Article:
Jules François Archibald (1856-1919) is best known as the founder and editor of The Bulletin, yet he was also a literary journalist, contributing to The Bulletin’s first issue (1880).
Born in Victoria as John Feltham Archibald, he renamed himself ‘Jules François’ claiming French heritage from his mother. He began his journalism career as an apprentice printer, then moved to reporting. Archibald was ambitious and according to biographer Sylvia Lawson (2006), submitted a story to the Argus about the Melbourne Immigrant’s Home, but the paper had already accepted an article on the Home by the undercover journalist ‘The Vagabond’ (John Stanley James).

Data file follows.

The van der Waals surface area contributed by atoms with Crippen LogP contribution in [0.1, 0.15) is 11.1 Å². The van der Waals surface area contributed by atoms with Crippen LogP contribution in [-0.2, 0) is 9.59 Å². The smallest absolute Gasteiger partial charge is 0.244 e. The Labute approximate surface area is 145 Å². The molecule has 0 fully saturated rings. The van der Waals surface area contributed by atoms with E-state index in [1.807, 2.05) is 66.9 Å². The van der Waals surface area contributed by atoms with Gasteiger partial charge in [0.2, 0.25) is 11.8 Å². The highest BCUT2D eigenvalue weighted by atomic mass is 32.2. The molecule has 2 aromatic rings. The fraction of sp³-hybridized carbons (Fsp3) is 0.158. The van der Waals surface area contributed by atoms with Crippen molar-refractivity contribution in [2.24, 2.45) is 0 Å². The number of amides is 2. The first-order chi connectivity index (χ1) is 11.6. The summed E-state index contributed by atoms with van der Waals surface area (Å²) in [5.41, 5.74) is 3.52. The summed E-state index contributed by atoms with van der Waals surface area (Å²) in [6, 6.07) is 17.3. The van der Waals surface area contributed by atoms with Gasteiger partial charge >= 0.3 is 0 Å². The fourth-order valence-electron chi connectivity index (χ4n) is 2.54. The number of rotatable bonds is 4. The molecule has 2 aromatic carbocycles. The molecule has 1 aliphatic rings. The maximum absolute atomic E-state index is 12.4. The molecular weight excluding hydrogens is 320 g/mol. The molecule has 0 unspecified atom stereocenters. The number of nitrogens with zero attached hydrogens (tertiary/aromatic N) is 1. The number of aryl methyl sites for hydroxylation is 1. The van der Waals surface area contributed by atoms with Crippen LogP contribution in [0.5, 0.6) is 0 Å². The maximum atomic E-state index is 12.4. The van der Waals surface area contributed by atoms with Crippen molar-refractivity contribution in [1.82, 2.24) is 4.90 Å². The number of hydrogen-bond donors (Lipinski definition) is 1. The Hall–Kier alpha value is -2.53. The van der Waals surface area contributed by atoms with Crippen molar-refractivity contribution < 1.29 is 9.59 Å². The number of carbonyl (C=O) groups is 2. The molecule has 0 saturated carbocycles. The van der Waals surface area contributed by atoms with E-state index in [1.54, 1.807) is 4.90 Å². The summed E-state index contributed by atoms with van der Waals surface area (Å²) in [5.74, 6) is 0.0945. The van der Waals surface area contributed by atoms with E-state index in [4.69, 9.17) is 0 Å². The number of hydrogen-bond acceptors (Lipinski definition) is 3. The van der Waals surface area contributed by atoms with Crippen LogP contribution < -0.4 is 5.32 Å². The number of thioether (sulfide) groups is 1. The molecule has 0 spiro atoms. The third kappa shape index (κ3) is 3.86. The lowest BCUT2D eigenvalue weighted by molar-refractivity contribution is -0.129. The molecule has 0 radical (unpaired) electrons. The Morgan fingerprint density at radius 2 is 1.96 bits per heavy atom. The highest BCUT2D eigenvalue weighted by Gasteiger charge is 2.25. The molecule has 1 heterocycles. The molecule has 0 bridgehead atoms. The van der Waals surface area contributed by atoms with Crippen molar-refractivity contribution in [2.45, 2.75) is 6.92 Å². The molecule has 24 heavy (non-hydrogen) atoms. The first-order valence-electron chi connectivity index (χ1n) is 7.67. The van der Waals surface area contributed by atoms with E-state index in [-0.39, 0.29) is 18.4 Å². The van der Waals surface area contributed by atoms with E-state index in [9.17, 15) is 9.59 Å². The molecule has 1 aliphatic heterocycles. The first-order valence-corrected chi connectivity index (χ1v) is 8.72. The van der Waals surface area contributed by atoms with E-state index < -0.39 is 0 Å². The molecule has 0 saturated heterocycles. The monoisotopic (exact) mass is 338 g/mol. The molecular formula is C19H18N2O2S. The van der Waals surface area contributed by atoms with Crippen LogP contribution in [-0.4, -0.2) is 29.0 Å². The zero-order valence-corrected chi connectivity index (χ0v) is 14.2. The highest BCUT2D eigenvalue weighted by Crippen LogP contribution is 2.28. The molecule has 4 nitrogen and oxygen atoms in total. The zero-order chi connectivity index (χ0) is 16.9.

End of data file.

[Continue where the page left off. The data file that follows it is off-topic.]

Archibald was initially disillusioned, but after a brief career change as a mining clerk in North Queensland, returned to Sydney and connected with journalist John Haynes, who was editing the Evening News. Haynes sent Archibald to Mt Rennie, near Mudgee NSW, to cover the unjust hanging of an Indigenous man (1879).
The following year, Haynes and Archibald launched The Bulletin; Haynes focussing on advertising and distribution, and Archibald writing and editing copy. In the first issue, published on 31 January 1880, Archibald wrote the lengthy work of literary journalism “Wantabadgery Bushrangers”, detailing the execution of Andrew Scott (Captain Moonlite) and Thomas Rogan at Darlinghurst Gaol.
Sylvia Lawson writes that on his death in 1919, aged 63, Archibald left an endowment to The Benevolent Fund of the Australian Journalists’ Association ‘for the relief of distressed Australian Journalists’ rents, mortgages, medical, hospital and funeral expenses, even food, clothing and school fees’ (2006: 319).